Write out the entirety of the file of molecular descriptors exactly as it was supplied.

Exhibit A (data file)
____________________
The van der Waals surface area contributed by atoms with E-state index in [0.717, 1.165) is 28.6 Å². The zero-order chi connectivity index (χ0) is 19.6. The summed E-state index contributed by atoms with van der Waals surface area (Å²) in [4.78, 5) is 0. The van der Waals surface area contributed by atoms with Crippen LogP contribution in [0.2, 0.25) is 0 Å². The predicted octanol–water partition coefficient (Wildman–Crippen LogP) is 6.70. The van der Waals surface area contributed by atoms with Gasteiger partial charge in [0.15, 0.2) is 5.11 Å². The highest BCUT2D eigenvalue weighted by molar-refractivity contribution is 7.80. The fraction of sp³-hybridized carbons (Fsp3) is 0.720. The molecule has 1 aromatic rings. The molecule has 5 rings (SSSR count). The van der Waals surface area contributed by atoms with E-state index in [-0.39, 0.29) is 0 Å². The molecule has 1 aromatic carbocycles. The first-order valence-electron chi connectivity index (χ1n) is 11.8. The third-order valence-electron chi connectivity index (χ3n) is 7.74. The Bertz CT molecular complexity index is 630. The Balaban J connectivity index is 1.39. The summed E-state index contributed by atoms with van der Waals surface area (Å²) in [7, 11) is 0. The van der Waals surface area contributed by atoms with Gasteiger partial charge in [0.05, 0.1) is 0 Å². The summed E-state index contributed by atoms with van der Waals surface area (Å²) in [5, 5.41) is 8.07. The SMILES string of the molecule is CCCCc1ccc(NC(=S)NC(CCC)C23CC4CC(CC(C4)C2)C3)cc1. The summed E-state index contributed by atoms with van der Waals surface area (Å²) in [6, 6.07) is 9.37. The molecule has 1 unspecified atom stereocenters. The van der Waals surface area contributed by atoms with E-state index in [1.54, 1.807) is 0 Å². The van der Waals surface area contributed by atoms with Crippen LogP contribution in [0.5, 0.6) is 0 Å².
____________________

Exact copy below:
The van der Waals surface area contributed by atoms with E-state index in [0.717, 1.165) is 28.6 Å². The zero-order chi connectivity index (χ0) is 19.6. The summed E-state index contributed by atoms with van der Waals surface area (Å²) in [4.78, 5) is 0. The van der Waals surface area contributed by atoms with Crippen LogP contribution in [0.2, 0.25) is 0 Å². The predicted octanol–water partition coefficient (Wildman–Crippen LogP) is 6.70. The van der Waals surface area contributed by atoms with Gasteiger partial charge in [0.15, 0.2) is 5.11 Å². The highest BCUT2D eigenvalue weighted by molar-refractivity contribution is 7.80. The fraction of sp³-hybridized carbons (Fsp3) is 0.720. The molecule has 1 aromatic rings. The molecule has 5 rings (SSSR count). The van der Waals surface area contributed by atoms with E-state index in [-0.39, 0.29) is 0 Å². The molecule has 1 aromatic carbocycles. The first-order valence-electron chi connectivity index (χ1n) is 11.8. The third-order valence-electron chi connectivity index (χ3n) is 7.74. The Bertz CT molecular complexity index is 630. The Balaban J connectivity index is 1.39. The summed E-state index contributed by atoms with van der Waals surface area (Å²) in [7, 11) is 0. The van der Waals surface area contributed by atoms with Gasteiger partial charge in [0.05, 0.1) is 0 Å². The summed E-state index contributed by atoms with van der Waals surface area (Å²) in [5, 5.41) is 8.07. The SMILES string of the molecule is CCCCc1ccc(NC(=S)NC(CCC)C23CC4CC(CC(C4)C2)C3)cc1. The summed E-state index contributed by atoms with van der Waals surface area (Å²) in [6, 6.07) is 9.37. The molecule has 1 unspecified atom stereocenters. The van der Waals surface area contributed by atoms with E-state index in [1.54, 1.807) is 0 Å². The van der Waals surface area contributed by atoms with Crippen LogP contribution in [0.5, 0.6) is 0 Å².